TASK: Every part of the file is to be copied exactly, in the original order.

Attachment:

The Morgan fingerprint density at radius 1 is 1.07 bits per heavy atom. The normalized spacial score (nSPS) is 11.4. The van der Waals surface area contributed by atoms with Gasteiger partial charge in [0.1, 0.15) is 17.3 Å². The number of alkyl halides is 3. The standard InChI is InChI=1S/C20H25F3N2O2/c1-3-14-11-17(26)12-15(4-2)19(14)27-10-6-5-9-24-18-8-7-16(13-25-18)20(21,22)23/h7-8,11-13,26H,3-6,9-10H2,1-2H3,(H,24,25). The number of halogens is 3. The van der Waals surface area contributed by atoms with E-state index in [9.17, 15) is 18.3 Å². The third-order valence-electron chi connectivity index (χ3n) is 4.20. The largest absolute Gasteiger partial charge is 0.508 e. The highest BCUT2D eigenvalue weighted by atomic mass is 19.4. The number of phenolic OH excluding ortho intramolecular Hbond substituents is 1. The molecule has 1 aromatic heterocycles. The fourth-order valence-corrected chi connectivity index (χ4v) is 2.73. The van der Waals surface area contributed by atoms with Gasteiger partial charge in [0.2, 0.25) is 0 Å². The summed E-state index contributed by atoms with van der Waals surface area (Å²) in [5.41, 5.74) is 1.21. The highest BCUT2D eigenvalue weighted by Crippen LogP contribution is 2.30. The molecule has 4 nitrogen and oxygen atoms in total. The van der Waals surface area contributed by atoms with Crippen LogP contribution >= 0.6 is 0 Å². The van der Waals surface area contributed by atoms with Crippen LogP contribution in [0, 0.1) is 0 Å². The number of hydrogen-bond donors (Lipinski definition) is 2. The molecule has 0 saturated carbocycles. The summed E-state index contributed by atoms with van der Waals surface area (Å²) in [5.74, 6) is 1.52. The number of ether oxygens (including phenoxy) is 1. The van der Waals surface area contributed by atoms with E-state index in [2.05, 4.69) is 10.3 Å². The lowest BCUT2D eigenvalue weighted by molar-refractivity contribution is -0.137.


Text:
The Morgan fingerprint density at radius 1 is 1.07 bits per heavy atom. The normalized spacial score (nSPS) is 11.4. The van der Waals surface area contributed by atoms with Gasteiger partial charge in [0.1, 0.15) is 17.3 Å². The number of alkyl halides is 3. The standard InChI is InChI=1S/C20H25F3N2O2/c1-3-14-11-17(26)12-15(4-2)19(14)27-10-6-5-9-24-18-8-7-16(13-25-18)20(21,22)23/h7-8,11-13,26H,3-6,9-10H2,1-2H3,(H,24,25). The number of halogens is 3. The van der Waals surface area contributed by atoms with E-state index in [9.17, 15) is 18.3 Å². The third-order valence-electron chi connectivity index (χ3n) is 4.20. The largest absolute Gasteiger partial charge is 0.508 e. The highest BCUT2D eigenvalue weighted by atomic mass is 19.4. The number of phenolic OH excluding ortho intramolecular Hbond substituents is 1. The molecule has 1 aromatic heterocycles. The fourth-order valence-corrected chi connectivity index (χ4v) is 2.73. The van der Waals surface area contributed by atoms with Gasteiger partial charge in [0.2, 0.25) is 0 Å². The summed E-state index contributed by atoms with van der Waals surface area (Å²) in [5.41, 5.74) is 1.21. The highest BCUT2D eigenvalue weighted by Crippen LogP contribution is 2.30. The molecule has 4 nitrogen and oxygen atoms in total. The van der Waals surface area contributed by atoms with Crippen LogP contribution >= 0.6 is 0 Å². The van der Waals surface area contributed by atoms with Crippen LogP contribution in [0, 0.1) is 0 Å². The number of hydrogen-bond donors (Lipinski definition) is 2. The molecule has 0 saturated carbocycles. The summed E-state index contributed by atoms with van der Waals surface area (Å²) in [5.74, 6) is 1.52. The number of ether oxygens (including phenoxy) is 1. The van der Waals surface area contributed by atoms with E-state index in [2.05, 4.69) is 10.3 Å². The lowest BCUT2D eigenvalue weighted by molar-refractivity contribution is -0.137.